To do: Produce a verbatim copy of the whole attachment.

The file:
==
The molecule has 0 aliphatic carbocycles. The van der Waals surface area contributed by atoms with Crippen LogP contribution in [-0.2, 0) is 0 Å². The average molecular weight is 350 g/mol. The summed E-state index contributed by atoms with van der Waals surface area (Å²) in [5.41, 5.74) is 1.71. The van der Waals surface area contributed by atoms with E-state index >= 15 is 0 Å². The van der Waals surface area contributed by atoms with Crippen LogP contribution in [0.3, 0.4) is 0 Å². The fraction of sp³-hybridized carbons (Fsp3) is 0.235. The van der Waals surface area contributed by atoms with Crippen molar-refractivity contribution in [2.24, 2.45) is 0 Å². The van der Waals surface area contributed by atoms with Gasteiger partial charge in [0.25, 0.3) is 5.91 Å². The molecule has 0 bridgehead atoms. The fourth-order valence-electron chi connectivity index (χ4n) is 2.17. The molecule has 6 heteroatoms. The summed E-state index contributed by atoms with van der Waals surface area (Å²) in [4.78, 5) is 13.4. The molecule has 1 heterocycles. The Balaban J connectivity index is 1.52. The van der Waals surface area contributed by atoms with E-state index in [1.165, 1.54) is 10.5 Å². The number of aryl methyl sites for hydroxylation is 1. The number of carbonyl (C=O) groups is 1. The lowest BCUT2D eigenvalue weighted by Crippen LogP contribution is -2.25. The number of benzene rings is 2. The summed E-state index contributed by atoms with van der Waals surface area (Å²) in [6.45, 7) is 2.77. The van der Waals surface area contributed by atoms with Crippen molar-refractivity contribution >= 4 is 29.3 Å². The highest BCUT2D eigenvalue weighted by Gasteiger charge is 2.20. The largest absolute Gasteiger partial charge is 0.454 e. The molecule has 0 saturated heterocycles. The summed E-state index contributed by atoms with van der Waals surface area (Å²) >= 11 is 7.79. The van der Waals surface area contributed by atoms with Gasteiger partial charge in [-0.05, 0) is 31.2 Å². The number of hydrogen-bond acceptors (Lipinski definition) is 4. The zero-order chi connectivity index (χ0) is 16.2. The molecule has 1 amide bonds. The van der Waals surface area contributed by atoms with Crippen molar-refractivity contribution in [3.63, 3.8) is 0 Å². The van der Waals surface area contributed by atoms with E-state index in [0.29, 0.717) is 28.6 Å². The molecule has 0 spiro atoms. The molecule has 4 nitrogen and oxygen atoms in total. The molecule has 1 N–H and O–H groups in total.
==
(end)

The molecule has 0 aliphatic carbocycles. The van der Waals surface area contributed by atoms with Crippen LogP contribution in [-0.2, 0) is 0 Å². The average molecular weight is 350 g/mol. The summed E-state index contributed by atoms with van der Waals surface area (Å²) in [5.41, 5.74) is 1.71. The van der Waals surface area contributed by atoms with E-state index >= 15 is 0 Å². The van der Waals surface area contributed by atoms with Crippen LogP contribution in [0.3, 0.4) is 0 Å². The fraction of sp³-hybridized carbons (Fsp3) is 0.235. The van der Waals surface area contributed by atoms with Crippen molar-refractivity contribution in [2.24, 2.45) is 0 Å². The van der Waals surface area contributed by atoms with Gasteiger partial charge in [0.25, 0.3) is 5.91 Å². The molecule has 0 bridgehead atoms. The fourth-order valence-electron chi connectivity index (χ4n) is 2.17. The molecule has 6 heteroatoms. The summed E-state index contributed by atoms with van der Waals surface area (Å²) in [4.78, 5) is 13.4. The molecule has 1 heterocycles. The Balaban J connectivity index is 1.52. The van der Waals surface area contributed by atoms with E-state index in [1.165, 1.54) is 10.5 Å². The number of aryl methyl sites for hydroxylation is 1. The number of carbonyl (C=O) groups is 1. The lowest BCUT2D eigenvalue weighted by Crippen LogP contribution is -2.25. The number of benzene rings is 2. The summed E-state index contributed by atoms with van der Waals surface area (Å²) in [6.45, 7) is 2.77. The van der Waals surface area contributed by atoms with Crippen molar-refractivity contribution >= 4 is 29.3 Å². The highest BCUT2D eigenvalue weighted by Gasteiger charge is 2.20. The largest absolute Gasteiger partial charge is 0.454 e. The molecule has 0 saturated heterocycles. The summed E-state index contributed by atoms with van der Waals surface area (Å²) >= 11 is 7.79. The van der Waals surface area contributed by atoms with Gasteiger partial charge in [-0.05, 0) is 31.2 Å². The number of hydrogen-bond acceptors (Lipinski definition) is 4. The zero-order chi connectivity index (χ0) is 16.2. The molecule has 1 amide bonds. The van der Waals surface area contributed by atoms with Crippen molar-refractivity contribution in [3.63, 3.8) is 0 Å². The van der Waals surface area contributed by atoms with E-state index in [0.29, 0.717) is 28.6 Å². The molecule has 0 spiro atoms. The molecule has 4 nitrogen and oxygen atoms in total. The molecule has 1 N–H and O–H groups in total.